2013 Sumakay ng MV Agusta F3 una – Euro Cycles ng Tampa Bay

20 Jun 2015 | Author: | Comments Off sa 2013 Sumakay ng MV Agusta F3 una – Euro Cycles ng Tampa Bay

2013 MV Agusta F3 Unang sumakay

In the face of the global sportbike sales slump, boutique Italian motorcycle tatak MV Agusta ay apunta upang muling pasiglahin ang walang pag-unlad middleweight supersport market kasama nito na-release kamakailan F3. Pinapatakbo ng isang Ingles-Filipino compact 675cc triple-silindro makina, ang F3 ($13,999) ang isa pang European kumuha sa ang pinakamahusay na paraan upang makarating mula sa pinakaitaas sa pinakaitaas.


Born four years earlier, ang F3 ay ang panaginip ng MV ng yumaong Pangulo, Claudio Castiglioni, inatasan na ng isang sportbike sa tatlo-silindro bago pagpasa layo noong nakaraang tag-init mula sa kanser. Kung isasaalang-alang ang kasaysayan nito mag-uugat sa kalsada na karera, ang makina ay dinisenyo para sa mga paligsahan at sa mga hinihingi ng mundo Supersport – isang serye ng karera ng global na MV ng mga plano upang makipagkumpetensya sa bilang maaga bilang sa mga susunod na panahon. Sa labis na 20 milyong Euros ay funneled sa proyekto kasama ang buong disenyo na nagtangka sa bahay sa headquarters ng MV sa hilagang Italy.

Ang sentro ng mga F3 ay isang likido-cooled, inline tatlo-silindro engine may 12-balbula ulo (lahat ng valve ay kinatha mula sa Titan) pinaikot ni kambal itinaboy ng kadena camshafts. Bawat silindro ay gumagamit ng isang relatibong labis square mainip at stroke dimensyon ng 79.0 x 45.9mm, lamuyot fuel charge sa isang ratio ng 13:1. Ang engine ibaba-wakas employs isang natatanging disenyo na kung saan ang crankshaft spins paurong.

Ito ay tumutulong sa neutralisahin ang pasulong na pagkawalang-kilos ng mga motorsiklo sa paggalaw na ginagawa itong mas maneuverable sa makina sa mataas na bilis, Sabi ni MV.

Tulad ng karamihan sa mga bagay Italyano, form follows function and the profile of the motor is one of sleekest and minimalist we’ve seen on a street bike to date. Both the water and oil pumps are integrated into the engine block, as is the cooling passages, so the only external fittings are for connecting the stacked radiators (one water and one oil).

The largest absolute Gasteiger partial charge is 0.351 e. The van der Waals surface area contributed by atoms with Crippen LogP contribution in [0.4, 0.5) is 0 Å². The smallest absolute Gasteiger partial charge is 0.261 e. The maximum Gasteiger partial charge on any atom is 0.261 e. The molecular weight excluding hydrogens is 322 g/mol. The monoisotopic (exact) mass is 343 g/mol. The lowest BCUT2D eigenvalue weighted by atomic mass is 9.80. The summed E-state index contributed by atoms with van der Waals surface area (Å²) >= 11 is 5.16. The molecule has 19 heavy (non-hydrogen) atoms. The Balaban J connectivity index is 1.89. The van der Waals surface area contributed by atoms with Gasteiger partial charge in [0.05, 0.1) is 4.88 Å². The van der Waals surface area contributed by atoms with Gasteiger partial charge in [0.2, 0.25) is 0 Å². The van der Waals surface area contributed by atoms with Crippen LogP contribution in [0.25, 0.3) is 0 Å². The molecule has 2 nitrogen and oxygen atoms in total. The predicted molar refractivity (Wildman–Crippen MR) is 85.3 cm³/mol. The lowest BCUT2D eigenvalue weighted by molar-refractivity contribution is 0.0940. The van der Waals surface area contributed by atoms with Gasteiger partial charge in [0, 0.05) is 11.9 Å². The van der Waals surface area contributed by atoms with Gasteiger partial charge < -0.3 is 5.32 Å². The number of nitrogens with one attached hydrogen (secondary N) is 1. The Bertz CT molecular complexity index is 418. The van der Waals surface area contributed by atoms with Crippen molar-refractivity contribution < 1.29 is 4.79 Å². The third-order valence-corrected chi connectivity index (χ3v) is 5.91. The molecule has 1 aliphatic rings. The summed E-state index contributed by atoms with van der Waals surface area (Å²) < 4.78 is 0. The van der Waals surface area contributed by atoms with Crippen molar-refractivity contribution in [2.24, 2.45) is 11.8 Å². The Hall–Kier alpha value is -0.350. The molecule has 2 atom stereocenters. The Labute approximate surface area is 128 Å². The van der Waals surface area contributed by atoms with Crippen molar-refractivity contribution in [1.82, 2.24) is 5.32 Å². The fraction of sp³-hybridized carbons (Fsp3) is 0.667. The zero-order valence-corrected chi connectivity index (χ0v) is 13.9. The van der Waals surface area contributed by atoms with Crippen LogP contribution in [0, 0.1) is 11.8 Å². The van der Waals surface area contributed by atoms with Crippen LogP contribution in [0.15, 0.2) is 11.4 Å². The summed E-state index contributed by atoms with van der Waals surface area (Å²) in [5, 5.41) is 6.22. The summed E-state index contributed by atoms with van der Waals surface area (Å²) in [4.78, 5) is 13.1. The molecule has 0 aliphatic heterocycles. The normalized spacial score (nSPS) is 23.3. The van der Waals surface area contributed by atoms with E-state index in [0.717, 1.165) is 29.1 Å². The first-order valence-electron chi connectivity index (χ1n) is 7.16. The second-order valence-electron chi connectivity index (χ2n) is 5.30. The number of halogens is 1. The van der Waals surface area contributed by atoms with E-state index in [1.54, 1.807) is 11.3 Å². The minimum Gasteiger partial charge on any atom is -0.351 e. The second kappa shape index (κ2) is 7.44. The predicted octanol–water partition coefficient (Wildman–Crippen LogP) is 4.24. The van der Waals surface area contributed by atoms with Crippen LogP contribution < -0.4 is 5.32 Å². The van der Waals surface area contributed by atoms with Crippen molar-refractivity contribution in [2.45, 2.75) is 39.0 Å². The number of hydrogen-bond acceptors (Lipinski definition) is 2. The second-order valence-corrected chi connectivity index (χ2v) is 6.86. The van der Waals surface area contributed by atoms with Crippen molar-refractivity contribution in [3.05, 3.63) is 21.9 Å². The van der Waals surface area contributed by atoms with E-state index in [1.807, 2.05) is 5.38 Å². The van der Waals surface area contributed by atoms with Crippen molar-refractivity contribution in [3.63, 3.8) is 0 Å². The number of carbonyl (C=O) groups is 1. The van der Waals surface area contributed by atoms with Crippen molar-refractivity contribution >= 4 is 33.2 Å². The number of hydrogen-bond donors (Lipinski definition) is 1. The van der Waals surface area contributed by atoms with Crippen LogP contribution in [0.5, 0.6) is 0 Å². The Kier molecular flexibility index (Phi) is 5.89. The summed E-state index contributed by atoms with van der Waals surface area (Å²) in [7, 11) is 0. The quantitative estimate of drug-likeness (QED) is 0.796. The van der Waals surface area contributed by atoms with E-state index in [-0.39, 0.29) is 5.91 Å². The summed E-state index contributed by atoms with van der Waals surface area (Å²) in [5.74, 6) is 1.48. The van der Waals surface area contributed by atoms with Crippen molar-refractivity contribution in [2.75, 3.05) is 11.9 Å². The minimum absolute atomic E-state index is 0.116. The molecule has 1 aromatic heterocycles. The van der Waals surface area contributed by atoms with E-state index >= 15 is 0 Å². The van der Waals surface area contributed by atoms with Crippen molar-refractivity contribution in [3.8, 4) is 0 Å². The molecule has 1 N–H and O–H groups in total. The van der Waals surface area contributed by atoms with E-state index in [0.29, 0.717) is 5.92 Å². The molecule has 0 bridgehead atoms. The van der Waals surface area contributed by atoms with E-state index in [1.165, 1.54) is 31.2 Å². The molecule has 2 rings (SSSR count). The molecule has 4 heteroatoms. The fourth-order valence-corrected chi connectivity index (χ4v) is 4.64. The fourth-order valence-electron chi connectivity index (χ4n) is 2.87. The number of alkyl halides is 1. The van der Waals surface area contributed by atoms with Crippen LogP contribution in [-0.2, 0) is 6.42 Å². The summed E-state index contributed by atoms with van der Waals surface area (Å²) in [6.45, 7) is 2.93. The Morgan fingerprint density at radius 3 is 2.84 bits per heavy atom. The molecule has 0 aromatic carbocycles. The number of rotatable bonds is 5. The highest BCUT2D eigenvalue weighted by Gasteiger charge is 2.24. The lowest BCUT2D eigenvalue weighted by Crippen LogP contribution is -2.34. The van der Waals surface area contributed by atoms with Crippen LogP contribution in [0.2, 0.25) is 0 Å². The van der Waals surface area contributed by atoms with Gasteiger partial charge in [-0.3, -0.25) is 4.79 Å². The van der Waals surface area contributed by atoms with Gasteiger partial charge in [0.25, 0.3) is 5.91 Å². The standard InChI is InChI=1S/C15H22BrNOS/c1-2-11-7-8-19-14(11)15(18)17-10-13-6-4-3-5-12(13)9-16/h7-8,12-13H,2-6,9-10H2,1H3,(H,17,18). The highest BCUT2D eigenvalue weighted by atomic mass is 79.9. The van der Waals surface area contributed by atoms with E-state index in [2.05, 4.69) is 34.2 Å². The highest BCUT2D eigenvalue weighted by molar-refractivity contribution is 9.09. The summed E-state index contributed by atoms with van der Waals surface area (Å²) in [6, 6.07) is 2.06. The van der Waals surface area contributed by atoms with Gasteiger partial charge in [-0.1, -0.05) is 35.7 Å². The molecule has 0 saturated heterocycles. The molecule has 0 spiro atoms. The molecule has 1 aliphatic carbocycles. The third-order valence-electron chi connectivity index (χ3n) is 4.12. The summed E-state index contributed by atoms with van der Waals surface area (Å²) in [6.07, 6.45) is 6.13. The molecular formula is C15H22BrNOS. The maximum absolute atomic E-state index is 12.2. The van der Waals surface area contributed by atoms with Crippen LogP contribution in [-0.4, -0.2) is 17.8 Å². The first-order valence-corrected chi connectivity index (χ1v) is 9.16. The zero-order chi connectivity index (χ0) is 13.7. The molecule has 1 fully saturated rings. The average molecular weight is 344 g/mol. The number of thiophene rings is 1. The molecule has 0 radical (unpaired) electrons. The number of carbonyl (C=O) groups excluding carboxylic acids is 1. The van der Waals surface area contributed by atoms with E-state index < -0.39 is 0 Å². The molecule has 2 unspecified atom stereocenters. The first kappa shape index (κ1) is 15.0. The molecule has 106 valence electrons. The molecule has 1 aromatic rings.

A cable-actuated wet-style clutch (without mechanical back torque functionality, more on that later…) and a six-speed gearbox (with quickshifter) gets the power to the back wheel. Exhaust gasses are purged via an elegant low-slung exhaust that terminates into three slash-cut pipes behind the rider’s right foot.

The engine is controlled by a sophisticated electronic ride-by-wire management system that does away with the physical cable connection between the throttle and intake. The system monitors a number of atmospheric and engine-operating factors that allow for near perfect running conditions. The nearly vertical intake tract uses a pair of fuel injectors and a 50mm throttle body for each cylinder.

There’s also a lean-angle sensor and rear-wheel-speed sensor to supplement the traction/wheelie/launch control.

Additional functionality comes in the form of engine/throttle mode adjustment. Four settings are offered: Rain, Normal, Sport and a Custom map that allows the rider to configure Gas Sensitivity (throttle response), Engine Braking (Sport or Normal), Maximum Torque (Sport or Rain), Engine Response (Fast or Slow), and rpm Limiter (Sport or Normal), all independently of one another.

Weight distribution and packaging was a key design concept and engineers were tasked with cramming components within the smallest area possible. The main frame is fabricated from steel tubes that merge to aluminum spars where the swingarm attaches (also fabricated from aluminum and single-sided). Wheelbase measures 54.23 pulgada, which is right inline with many of the Japanese 600s.

A 43mm Marzocchi inverted fork takes care of front suspension duties while a Sachs gas-charged shock provides rear damping. The 4.22-gallon fuel tank is positioned above the airbox but stretches beneath the rider’s seat – further enhancing center of gravity. Braking components consist of Brembo two-piece radial-mount calipers paired to a pair of 320mm discs.

The calipers are powered by a Nissin radial-pump master cylinder. A 220mm disc and twin-piston Brembo caliper control rear wheel speed during deceleration. No ABS option is available.

MV claims that the F3 weighs around 420 pounds ready to ride.